Check out the latest news about proton therapy: this week, find out how this state-of-the-art treatment modality is giving hope and helping young people make new life projects.
EXAMS SUCCESS FOR TUMOR SURVIVOR
16-year-old Ben Anderson, who did his exams revision while being treated by proton therapy in the U.S. for a brain tumor, is now celebrating after getting the GCSE (general certificate of secondary education) he feared he would never achieve.
Before his diagnosis in August 2013, Ben had been sick every morning for several years, and had suffered from many headaches, which doctors just assumed to be migraines. It was only after a chance visit to an optician that he was referred for an MRI scan. Although not cancerous, the location of his tumor in the brain stem meant it couldn’t be fully removed. His surgery relieved the pressure on his brain and the symptoms, but at the end of last year, doctors told him he needed proton therapy, as his tumor had begun growing again. After flying out to Oklahoma in January, he would go into hospital for short periods each day and then hit the books in his hotel room. Ben returned home in late April, four weeks before sitting his first exam.”I got back on the Tuesday and was back in school on the Thursday. I’d started to get tired by then and would sleep after school. I lost my appetite as well. But I got through it and the treatment seems to have been successful. The tumor will always be there and I still have some problems, such as my hand shaking if I carry a drink, but I’m finding things all right,” he said. Ben has now achieved eight GCSEs. His success is all the more remarkable as he was forced to miss a term of his courses following the tumor diagnosis in August 2013.
TEEN GETS CLEARED OF CANCER AFTER TREATMENT IN THE USA
Bryoni Millar, 19-year-old British teenager from Kent, has been cleared of brain cancer a year after a campaign backed by the Dover Mercury paper raised enough cash to send her to the United States for life-saving treatment.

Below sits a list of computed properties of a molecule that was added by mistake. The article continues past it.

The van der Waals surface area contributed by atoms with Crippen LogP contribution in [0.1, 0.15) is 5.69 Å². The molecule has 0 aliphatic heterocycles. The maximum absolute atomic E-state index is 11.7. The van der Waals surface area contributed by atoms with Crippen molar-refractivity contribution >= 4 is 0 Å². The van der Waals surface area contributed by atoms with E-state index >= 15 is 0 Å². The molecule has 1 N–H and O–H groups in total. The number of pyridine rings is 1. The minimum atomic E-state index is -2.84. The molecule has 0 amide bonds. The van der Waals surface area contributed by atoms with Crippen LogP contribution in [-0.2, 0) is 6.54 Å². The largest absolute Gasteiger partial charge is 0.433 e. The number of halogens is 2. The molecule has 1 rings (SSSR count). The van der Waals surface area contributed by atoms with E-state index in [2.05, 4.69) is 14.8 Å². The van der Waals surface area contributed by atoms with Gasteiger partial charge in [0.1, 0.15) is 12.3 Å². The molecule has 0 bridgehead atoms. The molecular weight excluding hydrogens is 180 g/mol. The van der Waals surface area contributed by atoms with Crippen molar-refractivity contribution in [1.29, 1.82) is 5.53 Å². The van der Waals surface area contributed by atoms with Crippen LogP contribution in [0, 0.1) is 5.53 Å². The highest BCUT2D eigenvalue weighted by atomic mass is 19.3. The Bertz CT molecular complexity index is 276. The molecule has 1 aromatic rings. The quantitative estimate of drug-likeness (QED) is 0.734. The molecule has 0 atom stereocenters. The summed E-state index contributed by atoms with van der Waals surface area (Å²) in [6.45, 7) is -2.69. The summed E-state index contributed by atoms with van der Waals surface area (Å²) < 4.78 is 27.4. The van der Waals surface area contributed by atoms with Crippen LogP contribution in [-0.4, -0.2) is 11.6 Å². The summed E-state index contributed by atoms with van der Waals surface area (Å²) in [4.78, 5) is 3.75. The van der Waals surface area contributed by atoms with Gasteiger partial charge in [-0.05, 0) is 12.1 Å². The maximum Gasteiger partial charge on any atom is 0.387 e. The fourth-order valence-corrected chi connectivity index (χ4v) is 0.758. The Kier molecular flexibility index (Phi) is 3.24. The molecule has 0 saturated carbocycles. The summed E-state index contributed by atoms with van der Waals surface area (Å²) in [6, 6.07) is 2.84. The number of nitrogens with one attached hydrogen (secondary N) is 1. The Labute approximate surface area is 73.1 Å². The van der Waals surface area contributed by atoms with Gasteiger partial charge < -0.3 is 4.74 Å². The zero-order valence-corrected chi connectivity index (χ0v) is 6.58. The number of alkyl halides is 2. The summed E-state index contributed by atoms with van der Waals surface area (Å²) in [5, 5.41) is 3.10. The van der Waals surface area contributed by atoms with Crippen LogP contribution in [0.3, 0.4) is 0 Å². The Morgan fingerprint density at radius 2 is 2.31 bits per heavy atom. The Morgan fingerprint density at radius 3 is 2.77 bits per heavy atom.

Bryoni spent more than 10 weeks in Jacksonville, Florida, undergoing proton therapy, which dispersed the last of a tumor that had been growing for six years. She was found unconscious in bed by her grandma in July 2013 when visiting her in Ireland. Surgeons had to operate fast to remove a large tumor surrounding her brain stem, but a tiny piece was left because its close proximity to her spinal chord meant the risks of an operation were deemed too high. Bryoni’s mother made a plea for help through the Dover Mercury last August, and donations flooded in, exceeding £2,000, to help with living expenses for Bryoni and her grandma. Her mom said: “We had no idea how we were going to do it. We were ready to sell our car and half the house to raise it. You do anything for your children, but I still can’t believe the community support we had.” Bryoni returned from her treatment in October, but has only just been given the all clear. She still has a residual tumor that has to be monitored by scans every six months, despite it being very small. “It could grow back at any time, but for now she’s out of the woods and doing great”, Bryoni’s mom said.
CANCER FIGHTER WINS DREAM WEDDING
Bethany Davidson and her fiancé, Caleb Hanby, who was diagnosed last year with a rare tumor, are planning their dream wedding thanks to a radio station contest.
The pair officially began dating in August 2014, and in September, Hanby began experiencing some pain in a tooth in his lower left jaw. He went to the doctor, who initially diagnosed him with TMJ. In October, however, his diagnosis was changed to alveorlar rhabdomyosarcoma, a rare cancer that primarily manifests itself in children. Doctors initially called for 42 weeks of chemotherapy, but after his first round of chemotherapy and radiation, Caleb got extremely sick from the radiation treatments. The couple went to New York City in July for a second opinion, and several weeks later, Hanby started proton therapy. Bethany said she never realized how difficult it would be, but she also didn’t realize how close it would bring them together. Since the diagnosis, all of the couple’s money has since been spent on medical care, bills, gas to drive to the hospital and groceries. Even though Bethany works two jobs, they still have more bills than they can pay. Last August, they received a call to learn they were selected out of nearly 7,500 contestants to win a $100,000 wedding. “This experience is going to bring so much joy to both of us,” Bethany said, but added, “It’s hard to be fully excited about everything. The big matter at hand is still that Caleb is sick.”